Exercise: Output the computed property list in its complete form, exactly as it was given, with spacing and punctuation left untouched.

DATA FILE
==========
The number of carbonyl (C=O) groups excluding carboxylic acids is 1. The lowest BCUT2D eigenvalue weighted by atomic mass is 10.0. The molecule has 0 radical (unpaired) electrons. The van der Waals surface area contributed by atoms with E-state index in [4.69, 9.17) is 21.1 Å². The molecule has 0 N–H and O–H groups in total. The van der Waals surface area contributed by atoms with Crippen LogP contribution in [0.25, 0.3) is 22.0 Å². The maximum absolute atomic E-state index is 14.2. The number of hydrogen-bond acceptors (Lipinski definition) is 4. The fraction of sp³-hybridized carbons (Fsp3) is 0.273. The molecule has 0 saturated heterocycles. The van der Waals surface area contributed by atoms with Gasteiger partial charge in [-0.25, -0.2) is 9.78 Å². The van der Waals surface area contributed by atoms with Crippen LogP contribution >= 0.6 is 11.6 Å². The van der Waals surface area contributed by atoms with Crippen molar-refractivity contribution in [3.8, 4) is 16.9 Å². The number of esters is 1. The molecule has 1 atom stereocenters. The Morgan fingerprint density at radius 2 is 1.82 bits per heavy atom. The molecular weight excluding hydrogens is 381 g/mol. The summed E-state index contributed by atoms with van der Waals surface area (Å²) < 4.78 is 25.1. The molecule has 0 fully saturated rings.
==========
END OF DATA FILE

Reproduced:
The number of carbonyl (C=O) groups excluding carboxylic acids is 1. The lowest BCUT2D eigenvalue weighted by atomic mass is 10.0. The molecule has 0 radical (unpaired) electrons. The van der Waals surface area contributed by atoms with E-state index in [4.69, 9.17) is 21.1 Å². The molecule has 0 N–H and O–H groups in total. The van der Waals surface area contributed by atoms with Crippen LogP contribution in [0.25, 0.3) is 22.0 Å². The maximum absolute atomic E-state index is 14.2. The number of hydrogen-bond acceptors (Lipinski definition) is 4. The fraction of sp³-hybridized carbons (Fsp3) is 0.273. The molecule has 0 saturated heterocycles. The van der Waals surface area contributed by atoms with Gasteiger partial charge in [-0.25, -0.2) is 9.78 Å². The van der Waals surface area contributed by atoms with Crippen LogP contribution >= 0.6 is 11.6 Å². The van der Waals surface area contributed by atoms with Crippen molar-refractivity contribution in [3.8, 4) is 16.9 Å². The number of esters is 1. The molecule has 1 atom stereocenters. The Morgan fingerprint density at radius 2 is 1.82 bits per heavy atom. The molecular weight excluding hydrogens is 381 g/mol. The summed E-state index contributed by atoms with van der Waals surface area (Å²) < 4.78 is 25.1. The molecule has 0 fully saturated rings.